Palestinians plan offensive after rejection of Gaza plan

Special to World
Monday, May 3, 2004

JERUSALEM Palestinian insurgency groups intend to launch an offensive against Israel in wake of the Likud Party rejection of a plan to unilaterally withdraw from the Gaza Strip and much of the West Bank.

Israeli officials said Palestinian insurgency groups have been cooperating to launch a wave of attacks against Israeli civilian targets.

They said that over the last 48 hours Israel's intelligence services received 50 alerts of Palestinian attacks.

The planned Palestinian offensive would use the Gaza Strip as well as such West Bank cities as Jenin, Nablus and Hebron as launching pads for attacks. Officials said the Palestinian Authority, including chairman Yasser Arafat, has been cooperating with the planned insurgency campaign.

On Sunday, five Israelis -- a pregnant social worker and her four children -- were killed and three others were injured in an attack near the Israeli bloc of communities in the central Gaza Strip. The family was driving toward Israel along a heavily-protected road when they were ambushed and lost control of the vehicle. The Palestinian insurgents then approached the disabled vehicle and killed all the occupants.

Israeli troops and combat vehicles rushed to the scene and encountered the insurgents. At least two Palestinians were killed in the Israeli military response.

Witnesses said the family was driving to Israel as part of an effort to lobby members of the ruling Likud Party to oppose Prime Minister Ariel Sharon's plan for a unilateral withdrawal from the Gaza Strip and large parts of the West Bank. Sharon's withdrawal plan was defeated by about 60 percent of the Likud membership in what was termed a stinging blow to the prime minister and an embarrassment to U.S. President George Bush, who endorsed the plan. Sharon stressed that he would not resign in wake of the referendum.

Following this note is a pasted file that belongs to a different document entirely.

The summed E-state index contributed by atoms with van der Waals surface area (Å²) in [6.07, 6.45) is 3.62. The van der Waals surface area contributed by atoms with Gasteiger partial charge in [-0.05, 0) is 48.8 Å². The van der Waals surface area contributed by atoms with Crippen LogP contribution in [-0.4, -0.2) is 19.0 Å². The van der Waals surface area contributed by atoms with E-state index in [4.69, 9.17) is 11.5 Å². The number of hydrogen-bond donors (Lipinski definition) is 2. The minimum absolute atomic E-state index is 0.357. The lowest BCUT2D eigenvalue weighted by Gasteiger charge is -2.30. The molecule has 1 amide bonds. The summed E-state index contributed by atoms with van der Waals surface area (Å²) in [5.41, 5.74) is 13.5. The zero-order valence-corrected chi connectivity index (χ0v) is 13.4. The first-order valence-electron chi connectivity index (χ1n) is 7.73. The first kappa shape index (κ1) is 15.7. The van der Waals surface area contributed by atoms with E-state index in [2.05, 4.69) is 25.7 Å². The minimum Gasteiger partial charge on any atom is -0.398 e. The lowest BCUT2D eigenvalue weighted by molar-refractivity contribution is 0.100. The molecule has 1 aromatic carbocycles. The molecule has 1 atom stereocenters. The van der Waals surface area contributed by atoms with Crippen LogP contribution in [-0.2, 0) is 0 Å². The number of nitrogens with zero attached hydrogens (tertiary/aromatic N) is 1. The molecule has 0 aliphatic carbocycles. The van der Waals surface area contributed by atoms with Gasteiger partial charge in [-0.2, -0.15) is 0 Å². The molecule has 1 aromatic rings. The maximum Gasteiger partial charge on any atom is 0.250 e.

"I know that much of the Israeli public supports my plan," Sharon said. "I know that they feel, as I do, disappointment with the results of the referendum. We have difficult days before us where difficult decisions need to be made. One thing is clear to me. Israel did not elect me to sit and do nothing for four years. I was elected to find a way to bring quiet, security and peace to this nation."

Islamic Jihad claimed responsibility for the strike. Jihad said the attack comprised a joint operation with the ruling Fatah movement to avenge the Israeli assassination of Hamas leaders Ahmed Yassin and Abdul Aziz Rantisi in March and April 2004.

"We know that this attack was inter-organizational as most of the recent attacks," Chief of Staff Lt. Gen. Moshe Ya'alon, who visited the scene, said.

Earlier, Israeli Defense Minister Shaul Mofaz said Hamas has been desperate to launch a major attack against an Israeli target in wake of the assassination of Yassin and Rantisi. Mofaz told the Cabinet that Hamas's failure to stage a major strike was undermining the credibility of the leading Islamic insurgency group in the West Bank and Gaza Strip.

Israel's military has increased the pace of its operations over the last 24 hours in an effort to prevent Palestinian attacks. On late Sunday, Israeli AH-64A Apache helicopters fired missiles toward a Hamas radio station in Gaza City. The station had broadcast interviews with Hamas leaders and reported the movements of Israeli troops.

In the northern West Bank city of Nablus, an Israeli helicopter fired missiles that killed four Fatah insurgents, two of them described as senior operatives. It was the first Israeli helicopter attack in the West Bank in nearly two years. Overnight Monday, Israeli troops arrested 31 suspected Palestinian insurgents in the West Bank.

Copyright 2004 East West Services, Inc.

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